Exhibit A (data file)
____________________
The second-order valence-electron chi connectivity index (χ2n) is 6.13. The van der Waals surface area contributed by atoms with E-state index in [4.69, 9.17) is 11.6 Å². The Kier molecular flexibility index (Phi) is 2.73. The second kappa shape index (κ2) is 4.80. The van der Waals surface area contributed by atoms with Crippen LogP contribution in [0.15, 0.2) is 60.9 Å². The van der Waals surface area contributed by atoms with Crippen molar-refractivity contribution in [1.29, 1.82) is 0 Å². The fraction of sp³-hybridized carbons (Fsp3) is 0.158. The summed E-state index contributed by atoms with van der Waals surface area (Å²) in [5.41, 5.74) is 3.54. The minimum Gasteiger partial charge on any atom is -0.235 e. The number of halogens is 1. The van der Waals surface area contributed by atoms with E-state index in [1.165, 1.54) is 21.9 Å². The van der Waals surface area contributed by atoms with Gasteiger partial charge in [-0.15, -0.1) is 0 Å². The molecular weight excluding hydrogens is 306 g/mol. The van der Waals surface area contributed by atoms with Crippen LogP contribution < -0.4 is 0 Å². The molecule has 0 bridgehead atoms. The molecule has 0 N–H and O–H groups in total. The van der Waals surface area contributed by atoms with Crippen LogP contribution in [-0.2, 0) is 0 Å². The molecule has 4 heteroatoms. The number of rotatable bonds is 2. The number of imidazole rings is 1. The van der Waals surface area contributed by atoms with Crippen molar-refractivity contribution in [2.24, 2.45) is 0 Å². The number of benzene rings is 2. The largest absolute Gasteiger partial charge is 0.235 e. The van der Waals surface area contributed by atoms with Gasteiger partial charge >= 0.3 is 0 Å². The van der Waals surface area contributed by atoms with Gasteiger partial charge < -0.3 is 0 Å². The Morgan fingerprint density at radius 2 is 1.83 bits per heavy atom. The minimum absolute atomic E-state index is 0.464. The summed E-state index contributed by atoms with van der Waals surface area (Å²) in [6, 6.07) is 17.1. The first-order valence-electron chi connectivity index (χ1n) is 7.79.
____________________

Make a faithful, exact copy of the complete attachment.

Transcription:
The second-order valence-electron chi connectivity index (χ2n) is 6.13. The van der Waals surface area contributed by atoms with E-state index in [4.69, 9.17) is 11.6 Å². The Kier molecular flexibility index (Phi) is 2.73. The second kappa shape index (κ2) is 4.80. The van der Waals surface area contributed by atoms with Crippen LogP contribution in [0.15, 0.2) is 60.9 Å². The van der Waals surface area contributed by atoms with Crippen molar-refractivity contribution in [1.29, 1.82) is 0 Å². The fraction of sp³-hybridized carbons (Fsp3) is 0.158. The summed E-state index contributed by atoms with van der Waals surface area (Å²) in [5.41, 5.74) is 3.54. The minimum Gasteiger partial charge on any atom is -0.235 e. The number of halogens is 1. The van der Waals surface area contributed by atoms with E-state index in [1.165, 1.54) is 21.9 Å². The van der Waals surface area contributed by atoms with Gasteiger partial charge in [-0.15, -0.1) is 0 Å². The molecular weight excluding hydrogens is 306 g/mol. The van der Waals surface area contributed by atoms with Crippen LogP contribution < -0.4 is 0 Å². The molecule has 0 bridgehead atoms. The molecule has 0 N–H and O–H groups in total. The van der Waals surface area contributed by atoms with Crippen LogP contribution in [-0.2, 0) is 0 Å². The molecule has 4 heteroatoms. The number of rotatable bonds is 2. The number of imidazole rings is 1. The van der Waals surface area contributed by atoms with Crippen molar-refractivity contribution in [2.24, 2.45) is 0 Å². The number of benzene rings is 2. The largest absolute Gasteiger partial charge is 0.235 e. The van der Waals surface area contributed by atoms with Gasteiger partial charge >= 0.3 is 0 Å². The van der Waals surface area contributed by atoms with Gasteiger partial charge < -0.3 is 0 Å². The Morgan fingerprint density at radius 2 is 1.83 bits per heavy atom. The minimum absolute atomic E-state index is 0.464. The summed E-state index contributed by atoms with van der Waals surface area (Å²) in [6, 6.07) is 17.1. The first-order valence-electron chi connectivity index (χ1n) is 7.79.